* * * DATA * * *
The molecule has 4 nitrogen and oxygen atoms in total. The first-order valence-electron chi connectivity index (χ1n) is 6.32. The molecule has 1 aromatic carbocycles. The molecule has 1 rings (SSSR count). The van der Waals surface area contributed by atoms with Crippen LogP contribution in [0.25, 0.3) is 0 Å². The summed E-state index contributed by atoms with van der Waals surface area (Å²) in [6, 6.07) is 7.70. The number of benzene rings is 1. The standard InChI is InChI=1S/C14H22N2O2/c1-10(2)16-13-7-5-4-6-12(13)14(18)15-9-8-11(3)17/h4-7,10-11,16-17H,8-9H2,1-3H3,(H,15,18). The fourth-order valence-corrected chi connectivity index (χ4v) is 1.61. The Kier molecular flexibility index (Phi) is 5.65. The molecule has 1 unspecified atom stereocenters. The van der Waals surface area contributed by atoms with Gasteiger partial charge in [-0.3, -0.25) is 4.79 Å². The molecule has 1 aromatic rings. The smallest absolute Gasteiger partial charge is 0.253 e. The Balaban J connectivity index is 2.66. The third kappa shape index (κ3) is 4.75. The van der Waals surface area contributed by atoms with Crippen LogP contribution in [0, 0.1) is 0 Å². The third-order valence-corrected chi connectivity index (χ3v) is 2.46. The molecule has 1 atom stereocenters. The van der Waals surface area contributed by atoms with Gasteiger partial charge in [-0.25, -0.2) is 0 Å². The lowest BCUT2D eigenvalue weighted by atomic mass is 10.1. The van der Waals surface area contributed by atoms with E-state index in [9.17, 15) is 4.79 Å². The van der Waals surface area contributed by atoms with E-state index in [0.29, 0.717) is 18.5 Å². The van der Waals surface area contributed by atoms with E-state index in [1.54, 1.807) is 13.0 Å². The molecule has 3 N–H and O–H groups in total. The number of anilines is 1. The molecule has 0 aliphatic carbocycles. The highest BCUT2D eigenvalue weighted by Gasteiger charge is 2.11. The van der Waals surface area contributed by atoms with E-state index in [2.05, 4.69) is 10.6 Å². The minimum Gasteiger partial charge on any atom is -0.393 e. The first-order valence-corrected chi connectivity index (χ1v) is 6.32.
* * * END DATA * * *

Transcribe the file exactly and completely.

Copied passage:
The molecule has 4 nitrogen and oxygen atoms in total. The first-order valence-electron chi connectivity index (χ1n) is 6.32. The molecule has 1 aromatic carbocycles. The molecule has 1 rings (SSSR count). The van der Waals surface area contributed by atoms with Crippen LogP contribution in [0.25, 0.3) is 0 Å². The summed E-state index contributed by atoms with van der Waals surface area (Å²) in [6, 6.07) is 7.70. The number of benzene rings is 1. The standard InChI is InChI=1S/C14H22N2O2/c1-10(2)16-13-7-5-4-6-12(13)14(18)15-9-8-11(3)17/h4-7,10-11,16-17H,8-9H2,1-3H3,(H,15,18). The fourth-order valence-corrected chi connectivity index (χ4v) is 1.61. The Kier molecular flexibility index (Phi) is 5.65. The molecule has 1 unspecified atom stereocenters. The van der Waals surface area contributed by atoms with Gasteiger partial charge in [-0.3, -0.25) is 4.79 Å². The molecule has 1 aromatic rings. The smallest absolute Gasteiger partial charge is 0.253 e. The Balaban J connectivity index is 2.66. The third kappa shape index (κ3) is 4.75. The van der Waals surface area contributed by atoms with Crippen LogP contribution in [0, 0.1) is 0 Å². The third-order valence-corrected chi connectivity index (χ3v) is 2.46. The molecule has 1 atom stereocenters. The van der Waals surface area contributed by atoms with Gasteiger partial charge in [-0.25, -0.2) is 0 Å². The lowest BCUT2D eigenvalue weighted by atomic mass is 10.1. The van der Waals surface area contributed by atoms with E-state index in [9.17, 15) is 4.79 Å². The van der Waals surface area contributed by atoms with E-state index in [0.29, 0.717) is 18.5 Å². The van der Waals surface area contributed by atoms with E-state index in [1.54, 1.807) is 13.0 Å². The molecule has 3 N–H and O–H groups in total. The number of anilines is 1. The molecule has 0 aliphatic carbocycles. The highest BCUT2D eigenvalue weighted by Gasteiger charge is 2.11. The van der Waals surface area contributed by atoms with E-state index in [2.05, 4.69) is 10.6 Å². The minimum Gasteiger partial charge on any atom is -0.393 e. The first-order valence-corrected chi connectivity index (χ1v) is 6.32.